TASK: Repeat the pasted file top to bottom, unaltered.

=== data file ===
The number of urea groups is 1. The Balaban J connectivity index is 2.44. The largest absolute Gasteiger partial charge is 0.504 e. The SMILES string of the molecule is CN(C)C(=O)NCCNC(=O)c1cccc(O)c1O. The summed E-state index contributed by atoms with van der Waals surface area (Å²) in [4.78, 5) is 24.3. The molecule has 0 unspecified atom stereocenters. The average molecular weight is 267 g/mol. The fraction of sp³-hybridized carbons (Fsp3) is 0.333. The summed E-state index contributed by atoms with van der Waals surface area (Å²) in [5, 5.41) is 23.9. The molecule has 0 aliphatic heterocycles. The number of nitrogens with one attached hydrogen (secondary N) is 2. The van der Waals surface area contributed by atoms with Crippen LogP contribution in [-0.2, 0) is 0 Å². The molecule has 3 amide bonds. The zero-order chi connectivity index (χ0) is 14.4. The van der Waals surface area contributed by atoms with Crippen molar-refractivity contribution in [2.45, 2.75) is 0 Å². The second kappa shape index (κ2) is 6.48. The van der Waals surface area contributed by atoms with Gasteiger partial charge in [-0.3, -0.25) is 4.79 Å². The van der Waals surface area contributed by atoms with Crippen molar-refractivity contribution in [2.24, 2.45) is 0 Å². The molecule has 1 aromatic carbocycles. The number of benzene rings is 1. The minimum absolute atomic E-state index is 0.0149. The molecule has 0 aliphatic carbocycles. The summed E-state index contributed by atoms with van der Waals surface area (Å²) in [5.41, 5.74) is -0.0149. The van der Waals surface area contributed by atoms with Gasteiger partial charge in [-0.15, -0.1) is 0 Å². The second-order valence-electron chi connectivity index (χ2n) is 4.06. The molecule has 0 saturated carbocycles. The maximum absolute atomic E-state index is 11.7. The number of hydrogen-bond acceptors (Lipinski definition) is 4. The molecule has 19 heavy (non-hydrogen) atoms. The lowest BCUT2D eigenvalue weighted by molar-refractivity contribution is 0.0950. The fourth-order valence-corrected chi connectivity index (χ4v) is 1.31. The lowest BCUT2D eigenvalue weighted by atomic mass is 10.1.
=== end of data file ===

The number of urea groups is 1. The Balaban J connectivity index is 2.44. The largest absolute Gasteiger partial charge is 0.504 e. The SMILES string of the molecule is CN(C)C(=O)NCCNC(=O)c1cccc(O)c1O. The summed E-state index contributed by atoms with van der Waals surface area (Å²) in [4.78, 5) is 24.3. The molecule has 0 unspecified atom stereocenters. The average molecular weight is 267 g/mol. The fraction of sp³-hybridized carbons (Fsp3) is 0.333. The summed E-state index contributed by atoms with van der Waals surface area (Å²) in [5, 5.41) is 23.9. The molecule has 0 aliphatic heterocycles. The number of nitrogens with one attached hydrogen (secondary N) is 2. The van der Waals surface area contributed by atoms with Crippen LogP contribution in [-0.2, 0) is 0 Å². The molecule has 3 amide bonds. The zero-order chi connectivity index (χ0) is 14.4. The van der Waals surface area contributed by atoms with Crippen molar-refractivity contribution in [2.45, 2.75) is 0 Å². The second kappa shape index (κ2) is 6.48. The van der Waals surface area contributed by atoms with Gasteiger partial charge in [-0.3, -0.25) is 4.79 Å². The van der Waals surface area contributed by atoms with Crippen molar-refractivity contribution in [2.24, 2.45) is 0 Å². The molecule has 1 aromatic carbocycles. The number of benzene rings is 1. The minimum absolute atomic E-state index is 0.0149. The molecule has 0 aliphatic carbocycles. The summed E-state index contributed by atoms with van der Waals surface area (Å²) in [5.41, 5.74) is -0.0149. The van der Waals surface area contributed by atoms with Gasteiger partial charge in [-0.15, -0.1) is 0 Å². The second-order valence-electron chi connectivity index (χ2n) is 4.06. The molecule has 0 saturated carbocycles. The maximum absolute atomic E-state index is 11.7. The number of hydrogen-bond acceptors (Lipinski definition) is 4. The molecule has 19 heavy (non-hydrogen) atoms. The lowest BCUT2D eigenvalue weighted by molar-refractivity contribution is 0.0950. The fourth-order valence-corrected chi connectivity index (χ4v) is 1.31. The lowest BCUT2D eigenvalue weighted by atomic mass is 10.1.